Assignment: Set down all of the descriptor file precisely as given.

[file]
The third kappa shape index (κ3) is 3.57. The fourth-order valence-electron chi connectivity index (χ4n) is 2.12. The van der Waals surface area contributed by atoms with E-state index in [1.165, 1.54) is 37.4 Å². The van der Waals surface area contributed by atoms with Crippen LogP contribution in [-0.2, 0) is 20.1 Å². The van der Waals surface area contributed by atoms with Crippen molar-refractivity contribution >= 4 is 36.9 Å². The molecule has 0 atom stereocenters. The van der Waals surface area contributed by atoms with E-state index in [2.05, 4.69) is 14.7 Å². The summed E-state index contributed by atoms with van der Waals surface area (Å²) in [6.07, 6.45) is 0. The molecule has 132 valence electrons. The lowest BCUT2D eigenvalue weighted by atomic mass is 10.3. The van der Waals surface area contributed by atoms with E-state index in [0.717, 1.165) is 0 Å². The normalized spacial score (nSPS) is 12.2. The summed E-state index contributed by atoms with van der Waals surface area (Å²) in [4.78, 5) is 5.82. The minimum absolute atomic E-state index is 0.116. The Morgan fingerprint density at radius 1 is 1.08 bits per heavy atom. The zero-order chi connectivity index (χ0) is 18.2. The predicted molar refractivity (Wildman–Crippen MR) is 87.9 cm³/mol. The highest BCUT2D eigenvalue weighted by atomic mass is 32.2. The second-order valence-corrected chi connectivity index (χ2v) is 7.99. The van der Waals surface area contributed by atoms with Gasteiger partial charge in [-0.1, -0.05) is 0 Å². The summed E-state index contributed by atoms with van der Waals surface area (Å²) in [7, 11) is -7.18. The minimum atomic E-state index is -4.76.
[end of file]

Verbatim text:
The third kappa shape index (κ3) is 3.57. The fourth-order valence-electron chi connectivity index (χ4n) is 2.12. The van der Waals surface area contributed by atoms with E-state index in [1.165, 1.54) is 37.4 Å². The van der Waals surface area contributed by atoms with Crippen LogP contribution in [-0.2, 0) is 20.1 Å². The van der Waals surface area contributed by atoms with Crippen molar-refractivity contribution >= 4 is 36.9 Å². The molecule has 0 atom stereocenters. The van der Waals surface area contributed by atoms with E-state index in [2.05, 4.69) is 14.7 Å². The summed E-state index contributed by atoms with van der Waals surface area (Å²) in [6.07, 6.45) is 0. The molecule has 132 valence electrons. The lowest BCUT2D eigenvalue weighted by atomic mass is 10.3. The van der Waals surface area contributed by atoms with E-state index in [0.717, 1.165) is 0 Å². The normalized spacial score (nSPS) is 12.2. The summed E-state index contributed by atoms with van der Waals surface area (Å²) in [4.78, 5) is 5.82. The minimum absolute atomic E-state index is 0.116. The Morgan fingerprint density at radius 1 is 1.08 bits per heavy atom. The zero-order chi connectivity index (χ0) is 18.2. The predicted molar refractivity (Wildman–Crippen MR) is 87.9 cm³/mol. The highest BCUT2D eigenvalue weighted by atomic mass is 32.2. The second-order valence-corrected chi connectivity index (χ2v) is 7.99. The van der Waals surface area contributed by atoms with Gasteiger partial charge in [-0.1, -0.05) is 0 Å². The summed E-state index contributed by atoms with van der Waals surface area (Å²) in [7, 11) is -7.18. The minimum atomic E-state index is -4.76.